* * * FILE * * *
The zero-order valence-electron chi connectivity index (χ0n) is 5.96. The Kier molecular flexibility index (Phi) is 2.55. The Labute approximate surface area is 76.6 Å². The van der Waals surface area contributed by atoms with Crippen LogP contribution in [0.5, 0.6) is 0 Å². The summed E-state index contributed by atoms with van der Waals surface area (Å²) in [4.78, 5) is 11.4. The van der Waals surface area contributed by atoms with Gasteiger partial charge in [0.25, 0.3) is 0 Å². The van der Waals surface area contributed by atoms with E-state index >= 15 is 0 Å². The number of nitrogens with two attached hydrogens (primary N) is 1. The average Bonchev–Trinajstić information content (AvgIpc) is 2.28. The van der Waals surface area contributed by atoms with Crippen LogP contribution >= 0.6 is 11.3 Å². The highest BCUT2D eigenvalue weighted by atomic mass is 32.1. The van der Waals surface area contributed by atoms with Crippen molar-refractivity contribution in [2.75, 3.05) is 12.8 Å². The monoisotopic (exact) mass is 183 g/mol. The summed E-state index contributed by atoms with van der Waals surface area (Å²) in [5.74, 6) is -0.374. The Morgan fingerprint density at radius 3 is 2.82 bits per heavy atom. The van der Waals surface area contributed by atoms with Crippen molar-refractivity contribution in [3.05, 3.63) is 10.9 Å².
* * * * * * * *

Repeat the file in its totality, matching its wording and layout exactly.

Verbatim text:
The zero-order valence-electron chi connectivity index (χ0n) is 5.96. The Kier molecular flexibility index (Phi) is 2.55. The Labute approximate surface area is 76.6 Å². The van der Waals surface area contributed by atoms with Crippen LogP contribution in [0.5, 0.6) is 0 Å². The summed E-state index contributed by atoms with van der Waals surface area (Å²) in [4.78, 5) is 11.4. The van der Waals surface area contributed by atoms with Gasteiger partial charge in [0.25, 0.3) is 0 Å². The van der Waals surface area contributed by atoms with E-state index >= 15 is 0 Å². The number of nitrogens with two attached hydrogens (primary N) is 1. The average Bonchev–Trinajstić information content (AvgIpc) is 2.28. The van der Waals surface area contributed by atoms with Crippen LogP contribution >= 0.6 is 11.3 Å². The highest BCUT2D eigenvalue weighted by atomic mass is 32.1. The van der Waals surface area contributed by atoms with Crippen molar-refractivity contribution in [2.75, 3.05) is 12.8 Å². The monoisotopic (exact) mass is 183 g/mol. The summed E-state index contributed by atoms with van der Waals surface area (Å²) in [5.74, 6) is -0.374. The Morgan fingerprint density at radius 3 is 2.82 bits per heavy atom. The van der Waals surface area contributed by atoms with Crippen molar-refractivity contribution in [3.05, 3.63) is 10.9 Å².